• increase in employee expenses ($0.5 million) reflecting the increase in staffing costs associated with feasibility projects and in an increase in costs associated with unfunded leave such as maternity leave.

4. Future trends

Expenditure is budgeted to increase in 2013–14 compared to the 2012–13 actual result by $18.6 million due to a combination of factors including:

  • other expenses, which increased in 2013–14 reflecting an increase in the value of assets transferred to other agencies ($26.3 million). These assets are predominantly related to the inner north stormwater reticulation network and
  • increases to transfer expenses ($1.8 million), which reflect the transfer of territorial revenue back to the Territory.

These increased expenses are offset by:

  • a decrease in staffing costs ($5.3 million) largely reflecting reduced costs associated with one-off projects completed in 2012–13 (mainly in transport and land release studies), savings initiatives which are expected to reduce staffing levels by 29 in 2013–14 and reduced leave liabilities
  • decreased supplies and services ($1.9 million) reflecting savings predominantly in relation to ACTSmart water programs and the completion of one-off projects in 2012–13 and
  • decreased grants ($1.6 million) due to the completion of the Caring for the Country Program. This program is expected to continue in 2013–14, however agreement has not yet been reached.

Total own source revenue

1. Components of own source revenue

The Directorate’s own source revenue in 2012–13 largely relates to user charges, comprising 73% (or $10.9 million), which is predominantly revenue from planning activities, in particular extension of time to build revenue. Resources received free of charge, 15.8% (or $2.4 million), relates to legal services provided by the ACT Government Solicitor’s Office, the Parliamentary Counsel’s Office for legislative drafting and advice and the Economic Development Directorate for accommodation services. Other revenue, of 10.8% (or $1.6 million), mainly relates to the reimbursement of costs associated with restructuring the Directorate in order to achieve the required savings.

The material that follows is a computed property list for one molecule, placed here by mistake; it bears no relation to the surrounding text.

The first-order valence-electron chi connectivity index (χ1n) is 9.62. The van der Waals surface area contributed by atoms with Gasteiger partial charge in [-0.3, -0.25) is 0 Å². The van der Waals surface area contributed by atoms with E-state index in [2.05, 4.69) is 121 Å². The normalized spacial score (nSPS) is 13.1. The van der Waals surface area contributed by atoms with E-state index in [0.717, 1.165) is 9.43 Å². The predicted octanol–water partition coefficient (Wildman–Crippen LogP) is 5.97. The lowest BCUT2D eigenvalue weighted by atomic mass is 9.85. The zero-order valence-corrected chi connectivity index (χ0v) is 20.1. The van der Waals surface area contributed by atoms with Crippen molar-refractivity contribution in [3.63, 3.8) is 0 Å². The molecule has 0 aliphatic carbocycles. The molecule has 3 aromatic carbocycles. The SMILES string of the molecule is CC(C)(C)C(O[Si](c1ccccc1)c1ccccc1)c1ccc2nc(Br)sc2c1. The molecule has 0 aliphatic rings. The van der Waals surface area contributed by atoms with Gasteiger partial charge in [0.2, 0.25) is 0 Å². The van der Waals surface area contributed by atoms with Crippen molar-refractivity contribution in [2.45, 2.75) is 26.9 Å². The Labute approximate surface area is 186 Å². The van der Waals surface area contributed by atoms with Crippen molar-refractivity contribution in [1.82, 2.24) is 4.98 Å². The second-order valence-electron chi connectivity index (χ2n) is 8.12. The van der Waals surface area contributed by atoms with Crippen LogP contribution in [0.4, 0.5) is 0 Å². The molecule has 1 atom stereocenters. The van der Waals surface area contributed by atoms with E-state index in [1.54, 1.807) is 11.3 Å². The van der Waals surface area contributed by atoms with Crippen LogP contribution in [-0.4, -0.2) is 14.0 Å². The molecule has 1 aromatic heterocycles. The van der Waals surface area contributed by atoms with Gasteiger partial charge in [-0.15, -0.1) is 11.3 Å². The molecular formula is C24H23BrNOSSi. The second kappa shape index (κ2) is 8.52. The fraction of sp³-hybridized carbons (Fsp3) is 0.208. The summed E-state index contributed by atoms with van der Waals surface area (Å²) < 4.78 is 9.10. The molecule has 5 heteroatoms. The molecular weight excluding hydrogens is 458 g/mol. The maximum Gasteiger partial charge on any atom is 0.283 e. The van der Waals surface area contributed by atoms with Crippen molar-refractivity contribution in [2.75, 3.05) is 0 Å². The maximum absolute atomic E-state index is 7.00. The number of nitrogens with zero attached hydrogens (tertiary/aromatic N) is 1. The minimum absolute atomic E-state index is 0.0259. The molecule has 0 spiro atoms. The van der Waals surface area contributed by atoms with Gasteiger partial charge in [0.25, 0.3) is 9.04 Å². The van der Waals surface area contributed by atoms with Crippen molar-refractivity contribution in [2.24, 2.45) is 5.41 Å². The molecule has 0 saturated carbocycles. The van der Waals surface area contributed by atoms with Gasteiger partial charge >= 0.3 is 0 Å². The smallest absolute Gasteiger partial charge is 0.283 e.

Figure 3 - Components of own source revenue
Figure 3 - Components of own source revenue

2. Comparison to the original budget

Non-appropriated revenue for the year ending 30 June 2013 was $6.1 million or 69.2% higher than the original 2011–12 Budget of $8.8 million, resulting from increases in:

  • user-charges ($4.4 million) due the recognition of revenue not previously included. This revenue relates to the extension of time to build fees payable for leases which are in breach of their commence and complete construction covenants in their lease as well as revenue which as was waived during the year
  • resources received free of charge ($0.9 million) due to fit out costs for Dame Pattie Menzies House in Dickson received free of charge from the Economic Development Directorate and
  • other revenue ($0.8 million) due to the reimbursement of costs from the Restructure Fund for severance payments.

3. Comparison to 2011-12 actual income

Non-appropriated revenue for the year ending 30 June 2013 was $0.07 million lower than the 2011–12 result of $15.0 million.

4. Future trends

Total own source revenue for 2013–14 is budgeted to decrease by $8.0 million, largely reflecting a decrease in the revenue expected to be generated from extension of time to build revenue as the calculation used to calculate the fees payable was changed in 2012–13.

Directorate financial position

Total assets

1. Components of total assets

The Directorate’s assets as at 30 June 2013 largely relate to capital works in progress for the Canberra Integrated Urban Waterways project, 52% (or $28.7 million). Receivables, of 19% (or $10.3 million), largely relates to amounts receivable for user charges (predominantly extension of time to build revenue) and an increase in the loans taken up by agencies under the Carbon Neutral Government Fund. Property plant and equipment, 17% (or $9 million) largely relates to the Directorate’s finance leased vehicles. Cash and cash equivalents, comprising 9% (or $4.8 million), reflects cash held by the Directorate to cover its short-term liabilities.

Figure 4 -Total assets as at 30 June 2013
Figure 4 -Total assets as at 30 June 2013

2. Comparison to original budget

The total asset position as at 30 June 2013 is $54.7 million, $14.7 million lower than the original 2012–13 Budget of $68.4 million.

The variance is mainly a result of: